So let’s go on into the results here of the fraud in this particular piece here. Let’s talk a little bit more about the company and outside of the just the active participants in this case.


Craig Jeffery  07:28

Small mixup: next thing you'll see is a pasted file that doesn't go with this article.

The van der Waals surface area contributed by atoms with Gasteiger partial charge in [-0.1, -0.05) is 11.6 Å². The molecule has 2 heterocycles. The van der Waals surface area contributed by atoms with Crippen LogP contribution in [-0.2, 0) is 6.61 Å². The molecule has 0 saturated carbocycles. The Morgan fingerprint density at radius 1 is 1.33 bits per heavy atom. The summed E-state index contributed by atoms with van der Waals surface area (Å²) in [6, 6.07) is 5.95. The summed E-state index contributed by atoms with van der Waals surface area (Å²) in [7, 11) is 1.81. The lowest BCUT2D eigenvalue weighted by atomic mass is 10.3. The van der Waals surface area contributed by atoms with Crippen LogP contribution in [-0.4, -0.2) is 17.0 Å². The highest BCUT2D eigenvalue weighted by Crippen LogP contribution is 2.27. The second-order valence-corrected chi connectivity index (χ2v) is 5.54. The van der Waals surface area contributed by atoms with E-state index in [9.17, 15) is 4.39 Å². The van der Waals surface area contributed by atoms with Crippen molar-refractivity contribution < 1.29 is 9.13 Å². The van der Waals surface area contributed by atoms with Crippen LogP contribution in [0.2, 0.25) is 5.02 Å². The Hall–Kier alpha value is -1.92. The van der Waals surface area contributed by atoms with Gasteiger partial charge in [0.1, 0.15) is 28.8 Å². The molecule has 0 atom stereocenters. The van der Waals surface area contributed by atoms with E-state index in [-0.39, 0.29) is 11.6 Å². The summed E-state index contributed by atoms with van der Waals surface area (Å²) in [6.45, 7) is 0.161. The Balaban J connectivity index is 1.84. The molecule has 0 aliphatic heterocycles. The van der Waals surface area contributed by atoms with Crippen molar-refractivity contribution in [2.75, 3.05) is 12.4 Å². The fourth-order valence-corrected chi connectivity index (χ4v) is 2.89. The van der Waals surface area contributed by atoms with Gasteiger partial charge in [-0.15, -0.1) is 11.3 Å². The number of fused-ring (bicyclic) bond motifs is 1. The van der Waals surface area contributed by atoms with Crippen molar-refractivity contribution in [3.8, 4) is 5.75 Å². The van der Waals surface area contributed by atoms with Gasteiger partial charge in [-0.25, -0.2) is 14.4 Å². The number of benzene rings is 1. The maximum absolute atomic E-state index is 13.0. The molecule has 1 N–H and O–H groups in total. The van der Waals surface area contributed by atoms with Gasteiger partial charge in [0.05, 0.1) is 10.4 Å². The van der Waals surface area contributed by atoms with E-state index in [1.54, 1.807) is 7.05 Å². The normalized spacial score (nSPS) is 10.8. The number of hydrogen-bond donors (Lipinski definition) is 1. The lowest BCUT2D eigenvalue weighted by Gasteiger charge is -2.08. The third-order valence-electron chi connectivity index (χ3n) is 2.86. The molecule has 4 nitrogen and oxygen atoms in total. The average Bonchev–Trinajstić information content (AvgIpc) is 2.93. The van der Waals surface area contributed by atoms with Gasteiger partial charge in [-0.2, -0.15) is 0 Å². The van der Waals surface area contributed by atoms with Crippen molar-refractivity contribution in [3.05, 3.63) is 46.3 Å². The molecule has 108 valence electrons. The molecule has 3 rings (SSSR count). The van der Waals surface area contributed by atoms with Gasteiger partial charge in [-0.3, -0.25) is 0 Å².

Yeah, so it was top of the organization, there was collusion going on. They created fake invoices, fake financial records of fake cash balances, created fictitious employees, used that to siphon funds. Yeah. So that’s like a, I don’t know how many that was four or five, six, I don’t know what that is, you know, what, what level of fictitious activity that they were doing, but it was quite a bit of fictitious, cooking the books, providing supporting documentation, making it so that it was easy to deceive the auditors and the regulators.  You know, the whole, we create this, we say we have more cash, and yet we’re siphoning the cash off through what appears to be paying employees, right. So we have more revenue, we have more employees, those weren’t real employees, or not all of them were real employees. And they sent money to accounts that they control. So they’re able to siphon the money out of the organization, using the regular standard processes that people in those roles may not have known about some of them, right? We’re just paying employees, right? There’s more employees, they’re set up on a system. They’re getting paid.  It’s really just siphoning funds off the organization. So that’s some of the biggest elements about, you know, how they pulled it off and the impact of that.